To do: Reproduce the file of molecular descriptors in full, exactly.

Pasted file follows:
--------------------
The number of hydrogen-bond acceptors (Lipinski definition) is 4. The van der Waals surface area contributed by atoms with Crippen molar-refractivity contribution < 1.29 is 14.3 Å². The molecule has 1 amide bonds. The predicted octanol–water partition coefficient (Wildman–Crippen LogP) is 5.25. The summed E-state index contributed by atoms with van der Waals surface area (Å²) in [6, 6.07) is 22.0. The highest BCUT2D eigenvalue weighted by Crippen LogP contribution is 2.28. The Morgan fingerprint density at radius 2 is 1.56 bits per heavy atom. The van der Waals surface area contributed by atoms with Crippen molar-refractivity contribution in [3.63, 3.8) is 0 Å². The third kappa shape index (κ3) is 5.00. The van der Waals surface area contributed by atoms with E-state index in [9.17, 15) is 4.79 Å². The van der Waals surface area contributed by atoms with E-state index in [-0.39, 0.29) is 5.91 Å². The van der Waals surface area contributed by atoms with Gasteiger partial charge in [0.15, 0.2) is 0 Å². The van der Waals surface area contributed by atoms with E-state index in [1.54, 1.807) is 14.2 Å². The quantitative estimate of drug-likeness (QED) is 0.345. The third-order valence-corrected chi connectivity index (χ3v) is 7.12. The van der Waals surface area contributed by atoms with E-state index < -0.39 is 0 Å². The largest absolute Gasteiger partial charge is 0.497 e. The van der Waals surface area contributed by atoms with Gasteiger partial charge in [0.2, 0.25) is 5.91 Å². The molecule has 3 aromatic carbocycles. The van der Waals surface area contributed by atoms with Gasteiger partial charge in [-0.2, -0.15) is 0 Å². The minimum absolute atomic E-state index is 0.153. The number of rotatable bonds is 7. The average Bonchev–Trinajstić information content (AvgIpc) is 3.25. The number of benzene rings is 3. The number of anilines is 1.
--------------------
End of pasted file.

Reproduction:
The number of hydrogen-bond acceptors (Lipinski definition) is 4. The van der Waals surface area contributed by atoms with Crippen molar-refractivity contribution < 1.29 is 14.3 Å². The molecule has 1 amide bonds. The predicted octanol–water partition coefficient (Wildman–Crippen LogP) is 5.25. The summed E-state index contributed by atoms with van der Waals surface area (Å²) in [6, 6.07) is 22.0. The highest BCUT2D eigenvalue weighted by Crippen LogP contribution is 2.28. The Morgan fingerprint density at radius 2 is 1.56 bits per heavy atom. The van der Waals surface area contributed by atoms with Crippen molar-refractivity contribution in [3.63, 3.8) is 0 Å². The third kappa shape index (κ3) is 5.00. The van der Waals surface area contributed by atoms with E-state index in [9.17, 15) is 4.79 Å². The van der Waals surface area contributed by atoms with E-state index in [-0.39, 0.29) is 5.91 Å². The van der Waals surface area contributed by atoms with Gasteiger partial charge in [0.15, 0.2) is 0 Å². The van der Waals surface area contributed by atoms with E-state index in [1.54, 1.807) is 14.2 Å². The quantitative estimate of drug-likeness (QED) is 0.345. The third-order valence-corrected chi connectivity index (χ3v) is 7.12. The van der Waals surface area contributed by atoms with E-state index < -0.39 is 0 Å². The largest absolute Gasteiger partial charge is 0.497 e. The van der Waals surface area contributed by atoms with Gasteiger partial charge in [0.2, 0.25) is 5.91 Å². The molecule has 3 aromatic carbocycles. The van der Waals surface area contributed by atoms with Gasteiger partial charge in [-0.2, -0.15) is 0 Å². The minimum absolute atomic E-state index is 0.153. The number of rotatable bonds is 7. The average Bonchev–Trinajstić information content (AvgIpc) is 3.25. The number of benzene rings is 3. The number of anilines is 1.